When he learned about a job training police in the Pacific islands of Micronesia in 1978, former Los Angeles police officer Bryan Vila seized the opportunity to work in paradise. Little did he know that the hard lessons of teaching police officers from 2,000 different islands over six years would make him an expert on training in other cultures.

Vila, now a Washington State University professor of criminal justice and criminology at the Spokane campus, had been a Marine in Vietnam as well as a member of the sheriff’s department in Los Angeles, when he landed with a bang on an unpaved runway in Saipan.

The island-hopping plane rides, lack of communications, and tropical humidity were not the only things that surprised him. In Micronesia, with 12 different cultures and nine different languages in an area the size of the continental United States, he taught young police officers how to be effective at law enforcement while Vila himself learned to adjust to new cultural norms.

Bryan Vila and police in Micronesia
Bryan Vila (second row) joins police officers—his trainees—in a 1979 ceremony to celebrate Kosrae’s status as a state in the newly formed Federated States of Micronesia. Courtesy Bryan Vila

He was part of a group of police trainers and others who were assisting the former U.S. Trust Territory as it became the self-governing Federated States of Micronesia, with a goal of developing culturally appropriate institutions.

“Our role wasn’t to encourage American police methods on them. It was to help them find ways to meld our ways with the new legal system they adopted,” says Vila. “You try not to stuff what you’ve got to teach down their throat, but show them and help them develop a connection that would make sense for them. It’s nice to say, but actually doing it is horribly complicated.”

For example, Vila and another trainer had to address an incident after a homicide in which a “bunch of boys were out drinking and somebody urinates on somebody else. Someone takes offense, grabs a piece of concrete and caves the guy’s head in. The police were trying to find out who did it. They took one of the suspects and dangled him off this bridge, fifty feet off the water at night, until he talked.”

Vila was not shocked. “I’d been a barrio cop, and it wasn’t my first time on the merry-go-round. But we had to say, ‘Your job is not just to solve this crime, it’s to instill respect for the law and respect the law yourself.’”

He drew on the strong community and family connections of the police officers to explain the proper procedure, asking if they would treat their own brother that way.

Vila details this story and many others in his 2009 book Micronesian Blues: The Adventures of an American Cop in Paradise, which he co-wrote with his wife Cynthia Morris. They hoped it would impart some of Vila’s experiences to others training police around the world.

“When we wrote the book, Iraq and Afghanistan were in the forefront and we were uncertain about how the idea of the lessons learned in such a different seeming place could apply to somewhere other than Micronesia,” he says.

He found the storytelling approach did help anchor universal ideas of the skills and knowledge for training police effectively in foreign cultures, as trainees absorb more and remember the captivating anecdotes. Vila received endorsements for the book from former ambassador to Iraq Ryan Crocker, members of the military, and policing experts.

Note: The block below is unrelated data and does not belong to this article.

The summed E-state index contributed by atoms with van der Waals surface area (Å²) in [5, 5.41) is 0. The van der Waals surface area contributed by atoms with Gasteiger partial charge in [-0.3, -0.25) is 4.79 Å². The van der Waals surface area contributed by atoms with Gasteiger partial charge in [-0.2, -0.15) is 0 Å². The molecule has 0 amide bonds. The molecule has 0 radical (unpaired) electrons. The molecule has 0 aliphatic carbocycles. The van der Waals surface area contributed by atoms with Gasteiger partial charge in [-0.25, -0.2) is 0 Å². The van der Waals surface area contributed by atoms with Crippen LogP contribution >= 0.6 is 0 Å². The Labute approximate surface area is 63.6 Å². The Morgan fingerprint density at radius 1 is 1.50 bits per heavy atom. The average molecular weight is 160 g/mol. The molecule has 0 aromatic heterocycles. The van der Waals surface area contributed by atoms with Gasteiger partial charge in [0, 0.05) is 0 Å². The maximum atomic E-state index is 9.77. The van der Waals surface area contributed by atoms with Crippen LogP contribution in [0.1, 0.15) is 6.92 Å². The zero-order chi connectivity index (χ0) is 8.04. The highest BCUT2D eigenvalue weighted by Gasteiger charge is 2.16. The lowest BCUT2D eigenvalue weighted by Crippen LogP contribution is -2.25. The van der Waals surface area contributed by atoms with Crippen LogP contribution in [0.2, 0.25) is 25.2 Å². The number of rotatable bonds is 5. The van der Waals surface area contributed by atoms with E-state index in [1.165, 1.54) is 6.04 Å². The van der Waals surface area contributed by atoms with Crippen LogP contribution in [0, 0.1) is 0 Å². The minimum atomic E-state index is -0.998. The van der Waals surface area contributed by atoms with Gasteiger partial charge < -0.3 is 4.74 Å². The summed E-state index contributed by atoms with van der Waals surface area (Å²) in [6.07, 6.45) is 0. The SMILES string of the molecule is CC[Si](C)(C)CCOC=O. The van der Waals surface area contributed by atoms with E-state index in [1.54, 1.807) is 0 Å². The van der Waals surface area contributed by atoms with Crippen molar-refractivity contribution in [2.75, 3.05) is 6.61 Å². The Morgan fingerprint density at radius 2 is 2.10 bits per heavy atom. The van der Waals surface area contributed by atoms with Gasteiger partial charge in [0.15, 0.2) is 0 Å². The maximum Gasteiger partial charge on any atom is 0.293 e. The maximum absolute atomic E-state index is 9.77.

Some of those universal lessons, such as respecting local cultures without compromising core values and human rights, were often thorny ones to negotiate while he moved from island to island in Micronesia.

Vila enthusiastically embraced other lessons, like participating in local culture and learning some of the language. As part of his work, he took over as police chief on the island of Kosrae (pronounced Koash-RIE) because the former head officers died or were gone. Several months there taught Vila about really learning local customs.

“There’s not a lot of entertainment on this remote island, so these guys power-lifted and they had arms like my thighs,” says Vila. “So I’d be walking down the road talking to one of my cops about procedures or training, and I’d be holding hands with them. It was the way they worked, so it was the way I worked.”

From trying out betel nut chewing to learning the Kosraean language, he found ways to connect to his hosts’ cultures. Vila’s six years on the island taught him something else: Don’t underestimate the trainees. Even though many of them had faded uniforms and wore flip-flops, Vila realized that the cops he taught on Palau, Truk, and the other islands were there to serve as police and eager to learn.

Vila’s WSU research work now focuses mainly on sleep and fatigue among police officers and infantry troops in counter-insurgency operations, but he hopes his experiences with policing in Micronesia 30 years ago can help U.S. troops and contractors training police and military forces around the globe today.

“How do we train people to start to gain these skills and help cops and war fighters see these skills as part of their core field craft, so they value them just like they do being able to shoot straight or fight?” he asks.

Another lesson he tries to impart is sustaining the law enforcement establishment when the foreign trainer is gone. Vila says, “You need to find the right people to train up and become the cadre of trainers. Who are the best people with ties to the community who can be effective agents of change?”

For all of this to work, Vila says, it takes an investment of more than money. “It’s not enough to say, ‘We’ll fly a big airplane in here and dump off this stuff. We’ll give you two weeks of training and be on our way.’ That won’t make any change. Change takes time.”

Web extra

An excerpt from Micronesian Blues